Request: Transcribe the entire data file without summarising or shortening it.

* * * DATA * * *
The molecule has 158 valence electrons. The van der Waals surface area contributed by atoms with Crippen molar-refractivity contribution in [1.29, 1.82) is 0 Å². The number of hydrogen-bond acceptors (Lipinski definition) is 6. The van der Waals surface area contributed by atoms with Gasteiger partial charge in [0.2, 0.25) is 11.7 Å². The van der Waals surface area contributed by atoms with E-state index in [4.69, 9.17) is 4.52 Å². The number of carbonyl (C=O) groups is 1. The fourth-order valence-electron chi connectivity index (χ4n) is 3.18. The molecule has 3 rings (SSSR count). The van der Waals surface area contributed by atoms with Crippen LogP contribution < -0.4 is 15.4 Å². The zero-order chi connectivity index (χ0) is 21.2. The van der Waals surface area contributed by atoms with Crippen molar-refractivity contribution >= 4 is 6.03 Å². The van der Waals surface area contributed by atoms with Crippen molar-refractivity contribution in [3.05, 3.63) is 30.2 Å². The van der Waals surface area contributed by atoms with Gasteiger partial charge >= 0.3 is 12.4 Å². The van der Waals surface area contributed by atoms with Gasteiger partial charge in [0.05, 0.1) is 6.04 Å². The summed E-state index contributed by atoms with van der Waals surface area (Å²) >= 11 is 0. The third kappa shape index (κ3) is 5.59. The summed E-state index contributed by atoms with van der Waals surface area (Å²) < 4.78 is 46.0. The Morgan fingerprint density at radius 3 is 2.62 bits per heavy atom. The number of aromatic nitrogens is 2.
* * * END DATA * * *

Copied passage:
The molecule has 158 valence electrons. The van der Waals surface area contributed by atoms with Crippen molar-refractivity contribution in [1.29, 1.82) is 0 Å². The number of hydrogen-bond acceptors (Lipinski definition) is 6. The van der Waals surface area contributed by atoms with Gasteiger partial charge in [0.2, 0.25) is 11.7 Å². The van der Waals surface area contributed by atoms with E-state index in [4.69, 9.17) is 4.52 Å². The number of carbonyl (C=O) groups is 1. The fourth-order valence-electron chi connectivity index (χ4n) is 3.18. The molecule has 3 rings (SSSR count). The van der Waals surface area contributed by atoms with Crippen LogP contribution < -0.4 is 15.4 Å². The zero-order chi connectivity index (χ0) is 21.2. The van der Waals surface area contributed by atoms with Crippen molar-refractivity contribution >= 4 is 6.03 Å². The van der Waals surface area contributed by atoms with Crippen molar-refractivity contribution in [3.05, 3.63) is 30.2 Å². The van der Waals surface area contributed by atoms with Gasteiger partial charge >= 0.3 is 12.4 Å². The van der Waals surface area contributed by atoms with Gasteiger partial charge in [0.05, 0.1) is 6.04 Å². The summed E-state index contributed by atoms with van der Waals surface area (Å²) >= 11 is 0. The third kappa shape index (κ3) is 5.59. The summed E-state index contributed by atoms with van der Waals surface area (Å²) < 4.78 is 46.0. The Morgan fingerprint density at radius 3 is 2.62 bits per heavy atom. The number of aromatic nitrogens is 2.